The National Institute for Computational Sciences

Simulating Watts Bar

JICS Helps Consortium Meet Critical Nuclear Validation Milestone

By Scott Gibson

The Consortium for Advanced Simulation of Light Water Reactors (CASL) last year was in dire need of high-performance computing support. In supplying that essential missing element, Joint Institute for Computational Sciences (JICS) leadership, its staff, and the JICS-managed Cray XC30 Darter supercomputer, assisted CASL in successfully completing one of the most significant milestones it has delivered, simulation of the Watts Bar Unit 1 zero-power physics test. The zero-power physics tests are performed at the start of each fuel cycle, before escalating power and placing the unit on the electric grid.

CASL performs modeling and simulation (M&S) on supercomputers to enhance researchers' understanding of reactor performance so that power output can be increased, reactor life extended, and waste reduced. Using M&S, CASL created the Virtual Environment for Reactor Applications (VERA) program, which allows for predictive simulation of light water reactors.


Since its inception in 2010, CASL has relied on a range of computational resources, from development and testing systems with a few dozen processor cores to some of the largest computer systems in the world, housed at Oak Ridge Leadership Computing Facility—first the Cray Jaguar system and most recently the NVIDIA GPU-accelerated Cray XK7 system known as Titan. In the spring of 2013, however, CASL was faced with a challenge.

As the critically important Watts Bar milestone loomed, Jaguar was in the final stages of being upgraded to become Titan and would not be available to provide support. So CASL leadership approached JICS for help, and, fortunately, JICS was in the process of deploying Darter; acceptance testing was complete, and the system was being used in limited fashion in preparation for full production use. JICS leadership and staff responded positively, providing outstanding support, according to CASL scientist John Turner of Oak Ridge National Laboratory (ORNL). Within a few days, accounts were being created, and CASL staff was able to begin developing and scoping on Darter, he said.

Turner explained that some of the heaviest use of Darter for CASL was as a development platform for a physics component known as MPACT, being created primarily by staff and students at the University of Michigan. MPACT is one of two components being developed to simulate the behavior of neutrons within reactor cores. Because neutrons drive the reactions at the heart of the process within a reactor core that generates heat, and ultimately electricity, accurate simulation of their behavior is essential. MPACT simulates neutron behavior in both 2D and 3D geometries. MPACT also performed multiple simulations that used more than 3,000 processor cores for about 3.5 hours.


"It should also be noted that the value of Darter to CASL went beyond merely the delivery of computational cycles," Turner stated in a CASL project report. Ben Collins, assistant research scientist at the University of Michigan, elaborated on Turner's point via e-mail, saying, "It [Darter] provided a different software environment for VERA, and each additional platform affords an opportunity to improve VERA's portability. In addition, Darter supplied a new and unique hardware configuration for VERA, being the first Intel-based Cray system CASL has used, as well as the first to use the Ares interconnect technology."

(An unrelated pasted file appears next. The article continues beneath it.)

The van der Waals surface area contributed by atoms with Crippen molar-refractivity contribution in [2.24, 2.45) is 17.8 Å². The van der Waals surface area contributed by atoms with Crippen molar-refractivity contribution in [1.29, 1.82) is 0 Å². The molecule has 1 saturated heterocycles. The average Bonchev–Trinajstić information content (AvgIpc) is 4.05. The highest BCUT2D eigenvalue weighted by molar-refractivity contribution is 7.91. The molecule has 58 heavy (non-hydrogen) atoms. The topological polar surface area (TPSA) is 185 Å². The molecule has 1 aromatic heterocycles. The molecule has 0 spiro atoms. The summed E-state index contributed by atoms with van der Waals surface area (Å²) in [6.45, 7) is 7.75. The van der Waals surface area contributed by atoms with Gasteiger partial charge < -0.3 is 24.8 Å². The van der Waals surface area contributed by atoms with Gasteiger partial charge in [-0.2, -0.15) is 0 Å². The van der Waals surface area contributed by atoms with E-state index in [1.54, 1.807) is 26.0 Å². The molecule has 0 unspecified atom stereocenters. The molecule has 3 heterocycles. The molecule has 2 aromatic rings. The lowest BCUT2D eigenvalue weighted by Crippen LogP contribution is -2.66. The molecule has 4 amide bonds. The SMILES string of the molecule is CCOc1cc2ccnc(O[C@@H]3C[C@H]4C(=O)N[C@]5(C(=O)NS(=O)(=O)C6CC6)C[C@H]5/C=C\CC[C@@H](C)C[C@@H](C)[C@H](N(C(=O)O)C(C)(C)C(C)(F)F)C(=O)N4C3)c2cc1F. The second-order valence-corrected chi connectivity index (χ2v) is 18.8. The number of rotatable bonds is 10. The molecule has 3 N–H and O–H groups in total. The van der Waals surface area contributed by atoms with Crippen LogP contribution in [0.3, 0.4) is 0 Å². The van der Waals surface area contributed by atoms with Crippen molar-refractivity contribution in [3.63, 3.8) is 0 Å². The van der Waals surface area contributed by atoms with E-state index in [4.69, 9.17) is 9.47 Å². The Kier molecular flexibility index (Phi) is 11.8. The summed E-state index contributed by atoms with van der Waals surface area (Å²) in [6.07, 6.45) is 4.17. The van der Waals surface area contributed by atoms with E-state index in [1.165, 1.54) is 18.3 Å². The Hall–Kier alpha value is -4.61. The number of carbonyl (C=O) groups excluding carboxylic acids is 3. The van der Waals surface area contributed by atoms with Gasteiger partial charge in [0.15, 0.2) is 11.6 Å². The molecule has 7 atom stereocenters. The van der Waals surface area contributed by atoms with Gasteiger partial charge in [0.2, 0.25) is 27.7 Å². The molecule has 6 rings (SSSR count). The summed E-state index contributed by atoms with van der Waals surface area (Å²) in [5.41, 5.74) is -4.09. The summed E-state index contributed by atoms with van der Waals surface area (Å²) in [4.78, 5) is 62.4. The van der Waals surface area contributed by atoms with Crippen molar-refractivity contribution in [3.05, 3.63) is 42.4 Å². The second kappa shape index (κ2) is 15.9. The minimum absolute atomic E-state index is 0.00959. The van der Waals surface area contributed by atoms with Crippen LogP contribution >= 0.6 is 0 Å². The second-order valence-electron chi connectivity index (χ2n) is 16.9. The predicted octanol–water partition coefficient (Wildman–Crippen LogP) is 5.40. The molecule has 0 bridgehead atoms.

According to a news release from ORNL, the results from CASL's milestone simulation from VERA were compared with actual data provided by the Tennessee Valley Authority's (TVA) Watts Bar Nuclear Plant, Spring City, Tenn., which confirmed its accuracy. Information provided in the news release states that CASL, headquartered at ORNL, is one of the U.S. Department of Energy's Innovation Hubs. CASL brings together industry, academia, and national laboratories to provide advanced M&S solutions for commercial reactors. Its mission is to confidently predict the performance of nuclear reactors through comprehensive science-based M&S technology that is deployed and applied broadly throughout the nuclear energy industry to enhance safety, reliability, and economics. The Hub's 10 core partners are the Electric Power Research Institute, Idaho National Laboratory, Los Alamos National Laboratory, Massachusetts Institute of Technology, North Carolina State University, Sandia National Laboratories, TVA, University of Michigan, Westinghouse Electric Company, and ORNL.

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Article posting date: 25 February 2014

About JICS: The Joint Institute for Computational Sciences was established by the University of Tennessee and Oak Ridge National Laboratory (ORNL) to advance scientific discovery and state-of-the-art engineering, and to further knowledge of computational modeling and simulation. JICS realizes its vision by taking full advantage of petascale-and-beyond computers housed at ORNL and by educating a new generation of scientists and engineers well-versed in the application of computational modeling and simulation for solving the most challenging scientific and engineering problems.

About NICS: The National Institute for Computational Sciences (NICS) operates the University of Tennessee supercomputing center, funded in part by the National Science Foundation. NICS is a major partner in NSF’s Extreme Science and Engineering Discovery Environment, known as XSEDE.